4. Violence and social conflict 

Social conflict can erupt from various differences, such as different cultural values and beliefs; unequal power; unequal resource distribution; poor communication; and a sense of collective identity.

The existence of two or more groups with different identities in a society is a prerequisite for social conflict.
For conflicts to emerge, there must be a sense that goals or needs are not just different, but indeed incompatible or in opposition to each other.
These social conflicts are the result of the social interaction between groups of people, which could be organized into groups, organizations, communities, or crowds.
The formation of a collective identity is extremely important in the development of social conflict.
While many people associate conflict with violence, violence and conflict are not equal because not all conflicts lead to violence.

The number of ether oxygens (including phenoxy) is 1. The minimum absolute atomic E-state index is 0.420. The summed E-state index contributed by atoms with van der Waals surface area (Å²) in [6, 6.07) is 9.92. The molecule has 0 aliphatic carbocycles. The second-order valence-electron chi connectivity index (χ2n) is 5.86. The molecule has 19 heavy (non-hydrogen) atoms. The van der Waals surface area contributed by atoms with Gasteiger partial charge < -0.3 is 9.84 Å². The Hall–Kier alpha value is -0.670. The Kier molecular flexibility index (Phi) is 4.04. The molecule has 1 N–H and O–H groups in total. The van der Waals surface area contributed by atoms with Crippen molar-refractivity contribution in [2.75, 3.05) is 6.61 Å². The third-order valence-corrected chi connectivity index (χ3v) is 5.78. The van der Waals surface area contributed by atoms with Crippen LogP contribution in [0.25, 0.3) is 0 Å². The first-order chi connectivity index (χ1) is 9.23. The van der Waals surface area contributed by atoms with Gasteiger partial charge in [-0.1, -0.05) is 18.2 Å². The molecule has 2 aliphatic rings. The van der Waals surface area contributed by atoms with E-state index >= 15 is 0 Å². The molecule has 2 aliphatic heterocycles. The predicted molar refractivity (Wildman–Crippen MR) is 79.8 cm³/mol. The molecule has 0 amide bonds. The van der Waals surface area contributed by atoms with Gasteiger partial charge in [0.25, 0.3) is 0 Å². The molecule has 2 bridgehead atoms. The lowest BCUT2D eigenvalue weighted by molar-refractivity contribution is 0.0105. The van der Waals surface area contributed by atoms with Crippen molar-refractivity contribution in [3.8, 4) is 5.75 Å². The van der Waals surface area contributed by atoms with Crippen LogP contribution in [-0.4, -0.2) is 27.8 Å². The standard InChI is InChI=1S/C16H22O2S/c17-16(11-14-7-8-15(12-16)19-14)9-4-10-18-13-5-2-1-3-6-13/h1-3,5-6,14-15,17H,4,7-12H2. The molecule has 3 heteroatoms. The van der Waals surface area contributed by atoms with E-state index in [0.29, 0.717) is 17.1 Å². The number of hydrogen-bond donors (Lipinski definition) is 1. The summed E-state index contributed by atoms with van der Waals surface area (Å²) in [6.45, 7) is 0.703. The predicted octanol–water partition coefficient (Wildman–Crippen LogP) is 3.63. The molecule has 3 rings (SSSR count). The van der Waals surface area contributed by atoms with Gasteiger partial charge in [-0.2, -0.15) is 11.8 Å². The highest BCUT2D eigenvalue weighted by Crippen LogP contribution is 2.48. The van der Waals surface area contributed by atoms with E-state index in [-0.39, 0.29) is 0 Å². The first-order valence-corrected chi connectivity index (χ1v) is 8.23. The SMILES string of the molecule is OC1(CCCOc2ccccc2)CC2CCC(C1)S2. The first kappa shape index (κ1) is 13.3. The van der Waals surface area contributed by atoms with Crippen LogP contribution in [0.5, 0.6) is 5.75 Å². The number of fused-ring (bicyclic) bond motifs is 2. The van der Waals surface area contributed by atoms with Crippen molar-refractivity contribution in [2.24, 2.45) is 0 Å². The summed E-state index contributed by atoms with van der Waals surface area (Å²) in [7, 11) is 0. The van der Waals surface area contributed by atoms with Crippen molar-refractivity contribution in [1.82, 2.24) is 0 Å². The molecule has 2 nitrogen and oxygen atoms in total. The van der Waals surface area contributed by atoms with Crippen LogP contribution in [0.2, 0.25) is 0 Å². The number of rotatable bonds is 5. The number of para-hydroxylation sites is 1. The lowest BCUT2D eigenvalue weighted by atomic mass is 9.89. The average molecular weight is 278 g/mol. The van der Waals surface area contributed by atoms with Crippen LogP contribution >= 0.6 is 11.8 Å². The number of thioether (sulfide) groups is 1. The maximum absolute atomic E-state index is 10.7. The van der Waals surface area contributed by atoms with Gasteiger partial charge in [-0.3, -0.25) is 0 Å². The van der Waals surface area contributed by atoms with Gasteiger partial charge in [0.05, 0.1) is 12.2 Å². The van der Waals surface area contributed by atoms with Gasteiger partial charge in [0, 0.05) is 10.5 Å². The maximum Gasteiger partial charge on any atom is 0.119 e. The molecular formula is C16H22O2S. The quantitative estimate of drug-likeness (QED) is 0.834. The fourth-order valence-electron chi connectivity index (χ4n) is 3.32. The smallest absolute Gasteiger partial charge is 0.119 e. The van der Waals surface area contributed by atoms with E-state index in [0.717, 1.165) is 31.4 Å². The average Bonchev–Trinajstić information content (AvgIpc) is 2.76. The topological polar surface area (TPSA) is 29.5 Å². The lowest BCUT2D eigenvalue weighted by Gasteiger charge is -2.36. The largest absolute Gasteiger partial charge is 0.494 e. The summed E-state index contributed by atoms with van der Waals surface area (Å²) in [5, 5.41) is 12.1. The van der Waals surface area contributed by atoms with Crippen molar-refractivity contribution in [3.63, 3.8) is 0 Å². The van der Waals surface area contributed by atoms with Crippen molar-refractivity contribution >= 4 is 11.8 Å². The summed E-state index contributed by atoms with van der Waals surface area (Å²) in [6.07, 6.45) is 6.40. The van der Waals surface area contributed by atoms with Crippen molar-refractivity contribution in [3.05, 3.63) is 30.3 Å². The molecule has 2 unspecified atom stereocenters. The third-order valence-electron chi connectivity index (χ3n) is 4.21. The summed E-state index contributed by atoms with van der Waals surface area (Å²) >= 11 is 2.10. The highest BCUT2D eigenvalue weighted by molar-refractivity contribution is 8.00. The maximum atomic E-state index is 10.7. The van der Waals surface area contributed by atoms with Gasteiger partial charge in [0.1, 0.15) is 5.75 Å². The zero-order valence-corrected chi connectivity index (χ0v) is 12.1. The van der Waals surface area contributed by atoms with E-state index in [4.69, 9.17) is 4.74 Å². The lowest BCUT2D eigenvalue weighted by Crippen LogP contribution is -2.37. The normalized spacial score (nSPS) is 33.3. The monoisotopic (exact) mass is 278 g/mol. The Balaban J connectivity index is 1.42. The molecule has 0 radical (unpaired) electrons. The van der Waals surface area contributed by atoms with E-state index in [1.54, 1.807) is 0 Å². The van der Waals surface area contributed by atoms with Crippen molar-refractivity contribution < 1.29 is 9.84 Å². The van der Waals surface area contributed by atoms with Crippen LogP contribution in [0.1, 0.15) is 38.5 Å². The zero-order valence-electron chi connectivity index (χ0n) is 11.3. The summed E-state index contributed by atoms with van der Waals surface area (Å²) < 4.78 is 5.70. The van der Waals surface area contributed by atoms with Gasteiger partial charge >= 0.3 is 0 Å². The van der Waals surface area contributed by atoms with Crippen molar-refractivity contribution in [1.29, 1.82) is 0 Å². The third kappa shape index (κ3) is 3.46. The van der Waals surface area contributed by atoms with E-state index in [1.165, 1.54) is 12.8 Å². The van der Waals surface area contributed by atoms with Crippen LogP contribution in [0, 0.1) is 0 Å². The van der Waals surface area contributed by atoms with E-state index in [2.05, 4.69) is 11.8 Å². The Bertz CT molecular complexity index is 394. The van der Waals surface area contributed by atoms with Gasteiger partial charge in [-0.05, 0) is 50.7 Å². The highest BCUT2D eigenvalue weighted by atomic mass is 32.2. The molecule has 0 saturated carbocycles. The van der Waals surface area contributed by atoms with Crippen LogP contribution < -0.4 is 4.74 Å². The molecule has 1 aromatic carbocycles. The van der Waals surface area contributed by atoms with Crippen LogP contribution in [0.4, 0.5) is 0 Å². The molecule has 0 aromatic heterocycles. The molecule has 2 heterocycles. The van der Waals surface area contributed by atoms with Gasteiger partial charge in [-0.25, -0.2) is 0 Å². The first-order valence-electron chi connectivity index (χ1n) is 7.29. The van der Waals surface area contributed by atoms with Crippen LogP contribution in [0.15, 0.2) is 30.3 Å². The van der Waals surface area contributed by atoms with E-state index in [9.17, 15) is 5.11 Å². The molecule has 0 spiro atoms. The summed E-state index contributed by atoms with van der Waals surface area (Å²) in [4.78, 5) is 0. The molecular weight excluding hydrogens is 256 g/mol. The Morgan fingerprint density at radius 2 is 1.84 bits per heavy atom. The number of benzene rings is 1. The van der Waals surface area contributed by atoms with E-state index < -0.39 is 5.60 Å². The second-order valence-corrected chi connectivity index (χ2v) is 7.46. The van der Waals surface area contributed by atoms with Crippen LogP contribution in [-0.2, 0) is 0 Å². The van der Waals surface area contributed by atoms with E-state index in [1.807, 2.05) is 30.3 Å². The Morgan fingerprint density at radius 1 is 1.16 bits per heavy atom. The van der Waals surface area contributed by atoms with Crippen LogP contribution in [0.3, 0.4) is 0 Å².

Social conflicts can take the form of class, racial or religious conflicts, rebellions, revolutions, riots, strikes, civil disorder, marches, and demonstrations.
Social conflicts escalate and deescalate at different times. Some social conflicts never reach escalation, and a large number of social conflicts do not lead to violence, certainly not to armed violence.
Conflict is part of life and is not always a negative thing. We can grow from it and expand our ideas and perceptions about a certain topic. Solutions can be found when we contribute with each other towards the same goal.
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